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Inicio Revista Odontológica Mexicana Odontomas: report and clinical case series. School of Dentistry, University of C...
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Vol. 21. Núm. 3.
Páginas e208-e211 (Julio - Septiembre 2017)
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Vol. 21. Núm. 3.
Páginas e208-e211 (Julio - Septiembre 2017)
CASE REPORT
DOI: 10.1016/j.rodmex.2017.09.018
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Odontomas: report and clinical case series. School of Dentistry, University of Cartagena, 2010-2015
Odontomas: reporte y serie de casos clínicos. Facultad de Odontología, Universidad de Cartagena 2010-2015
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Edwin Puello Del Río1,
Autor para correspondencia
epuellod@unicartagena.edu.co

Corresponding author.
, Francisco Javier Sir-Mendoza1, Adriana Cristina Carbal-González1
Contenido relaccionado
Rev Odont Mex. 2017;21:214-710.1016/j.rodmex.2017.09.009
Edwin Puello Del Río, Francisco Javier Sir-Mendoza, Adriana Cristina Carbal-González
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Table 1. Table I Prevalence according to type of odontoma, gender, age at diagnosis.
Table 2. Table II Prevalence according to odontoma type and location.
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ABSTRACT

Odontomas are the most prevalent benign tumors in the mouth, they are normally diagnosed after routine X-ray examinations. Between 2010-2015, a total of 1,261 oral surgical interventions were practiced at the School of Dentistry, University of Cartagena. In them, 12 cases of odontoma were identified after reviewing respective clinical histories. In some cases, when odontomas are accompanied by other characteristics, they can be associated to syndromes, such as Gardner's syndrome. The present report informs of a case with certain characteristics such as possible presence of colorectal polyposis, supernumerary teeth and bone excrescences present in a 12 year old male, therefore, studies were undertaken to determine association to the aforementioned syndrome. Location of odontomas was an inherent characteristic and found to be altered in the previously mentioned case.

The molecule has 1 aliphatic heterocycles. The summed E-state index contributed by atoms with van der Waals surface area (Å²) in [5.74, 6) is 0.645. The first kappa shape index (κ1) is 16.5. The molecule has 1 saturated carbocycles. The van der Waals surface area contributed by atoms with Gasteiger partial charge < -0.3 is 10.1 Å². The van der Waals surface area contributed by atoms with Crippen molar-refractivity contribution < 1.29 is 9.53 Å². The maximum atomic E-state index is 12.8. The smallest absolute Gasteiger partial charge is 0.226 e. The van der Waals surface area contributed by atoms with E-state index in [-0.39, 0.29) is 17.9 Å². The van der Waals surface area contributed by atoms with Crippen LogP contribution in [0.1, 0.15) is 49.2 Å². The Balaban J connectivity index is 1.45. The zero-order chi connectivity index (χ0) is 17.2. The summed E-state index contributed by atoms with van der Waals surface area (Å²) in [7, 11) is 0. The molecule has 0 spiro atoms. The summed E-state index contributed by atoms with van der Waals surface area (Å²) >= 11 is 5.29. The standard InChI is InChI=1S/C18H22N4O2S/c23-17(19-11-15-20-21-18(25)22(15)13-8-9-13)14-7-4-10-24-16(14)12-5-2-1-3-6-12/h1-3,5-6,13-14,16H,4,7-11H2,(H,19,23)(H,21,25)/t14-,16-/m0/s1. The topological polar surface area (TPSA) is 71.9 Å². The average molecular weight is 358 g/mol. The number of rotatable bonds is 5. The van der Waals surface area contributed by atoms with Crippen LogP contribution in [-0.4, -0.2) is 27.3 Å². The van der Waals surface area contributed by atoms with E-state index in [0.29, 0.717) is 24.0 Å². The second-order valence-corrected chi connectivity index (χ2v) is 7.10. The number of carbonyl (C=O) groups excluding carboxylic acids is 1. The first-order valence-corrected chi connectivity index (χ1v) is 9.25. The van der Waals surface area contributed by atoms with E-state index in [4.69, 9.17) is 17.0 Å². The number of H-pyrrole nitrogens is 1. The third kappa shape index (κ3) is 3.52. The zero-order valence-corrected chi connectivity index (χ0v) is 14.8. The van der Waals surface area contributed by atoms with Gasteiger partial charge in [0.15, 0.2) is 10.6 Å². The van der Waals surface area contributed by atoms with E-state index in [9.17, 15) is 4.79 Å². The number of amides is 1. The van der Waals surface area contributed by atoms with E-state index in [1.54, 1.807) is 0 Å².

Keywords:
Odontoma
case report
clinical case series
RESUMEN

Los odontomas son los tumores benignos más prevalentes en la cavidad oral, los cuales, por lo general, son diagnosticados mediante exámenes radiográficos de rutina. En la Facultad de Odontología de la Universidad de Cartagena se realizaron un total de 1,261 cirugías orales entre los años 2010 y 2015, donde se presentaron 12 casos con diagnóstico de odontomas, los cuales fueron identificados al inspeccionar sus respectivas historias clínicas. En algunos casos, los odontomas acompañados de otras características se asocian a síndromes, tales como el síndrome de Gardner, este reporte menciona un caso con ciertas características, como la posible presencia de poliposis colorrectal, órganos dentales supernumerarios y excrecencias óseas presentes en un niño de 12 años de edad, por lo cual se realizaron estudios para determinar la asociación a mencionado síndrome. La localización de los odontomas es una característica particular de ellos, que se encuentra alterada en el caso anteriormente resaltado.